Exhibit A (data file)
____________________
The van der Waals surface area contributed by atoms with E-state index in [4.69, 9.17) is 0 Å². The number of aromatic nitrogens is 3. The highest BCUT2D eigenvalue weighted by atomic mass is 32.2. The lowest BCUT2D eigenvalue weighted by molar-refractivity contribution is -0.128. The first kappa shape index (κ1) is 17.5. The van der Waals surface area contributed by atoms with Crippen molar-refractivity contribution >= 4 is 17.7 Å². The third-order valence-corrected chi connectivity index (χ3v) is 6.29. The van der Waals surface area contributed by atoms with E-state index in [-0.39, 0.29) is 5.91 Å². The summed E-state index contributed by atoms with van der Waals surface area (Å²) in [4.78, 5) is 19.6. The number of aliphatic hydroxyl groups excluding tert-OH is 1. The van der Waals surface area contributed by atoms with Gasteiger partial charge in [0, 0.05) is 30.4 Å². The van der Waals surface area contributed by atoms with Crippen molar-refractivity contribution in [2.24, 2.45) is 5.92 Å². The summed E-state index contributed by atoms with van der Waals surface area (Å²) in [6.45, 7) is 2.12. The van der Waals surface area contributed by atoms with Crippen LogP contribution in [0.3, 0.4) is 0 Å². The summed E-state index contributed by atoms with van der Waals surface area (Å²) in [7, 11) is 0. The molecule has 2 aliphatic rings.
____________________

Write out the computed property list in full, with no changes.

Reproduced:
The van der Waals surface area contributed by atoms with E-state index in [4.69, 9.17) is 0 Å². The number of aromatic nitrogens is 3. The highest BCUT2D eigenvalue weighted by atomic mass is 32.2. The lowest BCUT2D eigenvalue weighted by molar-refractivity contribution is -0.128. The first kappa shape index (κ1) is 17.5. The van der Waals surface area contributed by atoms with Crippen molar-refractivity contribution >= 4 is 17.7 Å². The third-order valence-corrected chi connectivity index (χ3v) is 6.29. The van der Waals surface area contributed by atoms with E-state index in [-0.39, 0.29) is 5.91 Å². The summed E-state index contributed by atoms with van der Waals surface area (Å²) in [4.78, 5) is 19.6. The number of aliphatic hydroxyl groups excluding tert-OH is 1. The van der Waals surface area contributed by atoms with Gasteiger partial charge in [0, 0.05) is 30.4 Å². The van der Waals surface area contributed by atoms with Crippen molar-refractivity contribution in [2.24, 2.45) is 5.92 Å². The summed E-state index contributed by atoms with van der Waals surface area (Å²) in [6.45, 7) is 2.12. The van der Waals surface area contributed by atoms with Crippen LogP contribution in [0.3, 0.4) is 0 Å². The summed E-state index contributed by atoms with van der Waals surface area (Å²) in [7, 11) is 0. The molecule has 2 aliphatic rings.